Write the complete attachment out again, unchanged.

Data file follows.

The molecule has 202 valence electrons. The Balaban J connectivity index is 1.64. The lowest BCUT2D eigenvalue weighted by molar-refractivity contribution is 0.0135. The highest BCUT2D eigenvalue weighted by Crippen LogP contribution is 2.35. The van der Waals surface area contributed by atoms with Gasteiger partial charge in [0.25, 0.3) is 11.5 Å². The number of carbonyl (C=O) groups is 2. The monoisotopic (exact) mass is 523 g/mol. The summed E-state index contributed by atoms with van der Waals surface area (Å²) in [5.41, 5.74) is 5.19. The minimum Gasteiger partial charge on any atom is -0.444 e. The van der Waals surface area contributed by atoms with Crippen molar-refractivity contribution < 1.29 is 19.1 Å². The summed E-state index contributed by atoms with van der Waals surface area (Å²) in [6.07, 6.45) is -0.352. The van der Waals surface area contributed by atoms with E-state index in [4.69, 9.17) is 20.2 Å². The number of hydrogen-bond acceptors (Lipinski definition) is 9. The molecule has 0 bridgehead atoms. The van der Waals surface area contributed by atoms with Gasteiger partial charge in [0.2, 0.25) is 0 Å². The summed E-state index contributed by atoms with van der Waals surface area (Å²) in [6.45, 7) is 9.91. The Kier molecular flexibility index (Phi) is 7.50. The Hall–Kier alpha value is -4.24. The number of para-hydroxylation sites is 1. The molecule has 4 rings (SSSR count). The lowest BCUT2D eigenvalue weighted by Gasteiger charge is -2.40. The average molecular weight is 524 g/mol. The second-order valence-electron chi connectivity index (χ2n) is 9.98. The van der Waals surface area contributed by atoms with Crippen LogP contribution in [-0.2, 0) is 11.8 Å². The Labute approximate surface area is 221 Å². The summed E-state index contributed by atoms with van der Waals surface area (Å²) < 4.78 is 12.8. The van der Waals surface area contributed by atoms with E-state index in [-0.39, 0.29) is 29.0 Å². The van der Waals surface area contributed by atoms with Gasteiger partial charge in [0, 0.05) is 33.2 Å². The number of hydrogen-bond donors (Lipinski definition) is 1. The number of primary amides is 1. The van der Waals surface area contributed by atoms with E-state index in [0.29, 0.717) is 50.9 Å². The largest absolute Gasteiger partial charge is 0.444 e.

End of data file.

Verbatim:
The molecule has 202 valence electrons. The Balaban J connectivity index is 1.64. The lowest BCUT2D eigenvalue weighted by molar-refractivity contribution is 0.0135. The highest BCUT2D eigenvalue weighted by Crippen LogP contribution is 2.35. The van der Waals surface area contributed by atoms with Gasteiger partial charge in [0.25, 0.3) is 11.5 Å². The number of carbonyl (C=O) groups is 2. The monoisotopic (exact) mass is 523 g/mol. The summed E-state index contributed by atoms with van der Waals surface area (Å²) in [5.41, 5.74) is 5.19. The minimum Gasteiger partial charge on any atom is -0.444 e. The van der Waals surface area contributed by atoms with Crippen molar-refractivity contribution < 1.29 is 19.1 Å². The summed E-state index contributed by atoms with van der Waals surface area (Å²) in [6.07, 6.45) is -0.352. The van der Waals surface area contributed by atoms with E-state index in [4.69, 9.17) is 20.2 Å². The number of hydrogen-bond acceptors (Lipinski definition) is 9. The molecule has 0 bridgehead atoms. The van der Waals surface area contributed by atoms with Gasteiger partial charge in [0.2, 0.25) is 0 Å². The summed E-state index contributed by atoms with van der Waals surface area (Å²) in [6.45, 7) is 9.91. The Kier molecular flexibility index (Phi) is 7.50. The Hall–Kier alpha value is -4.24. The number of para-hydroxylation sites is 1. The molecule has 4 rings (SSSR count). The lowest BCUT2D eigenvalue weighted by Gasteiger charge is -2.40. The average molecular weight is 524 g/mol. The second-order valence-electron chi connectivity index (χ2n) is 9.98. The van der Waals surface area contributed by atoms with Crippen LogP contribution in [-0.2, 0) is 11.8 Å². The Labute approximate surface area is 221 Å². The summed E-state index contributed by atoms with van der Waals surface area (Å²) < 4.78 is 12.8. The van der Waals surface area contributed by atoms with E-state index in [-0.39, 0.29) is 29.0 Å². The van der Waals surface area contributed by atoms with Gasteiger partial charge in [0, 0.05) is 33.2 Å². The number of hydrogen-bond donors (Lipinski definition) is 1. The number of primary amides is 1. The van der Waals surface area contributed by atoms with E-state index in [0.29, 0.717) is 50.9 Å². The largest absolute Gasteiger partial charge is 0.444 e.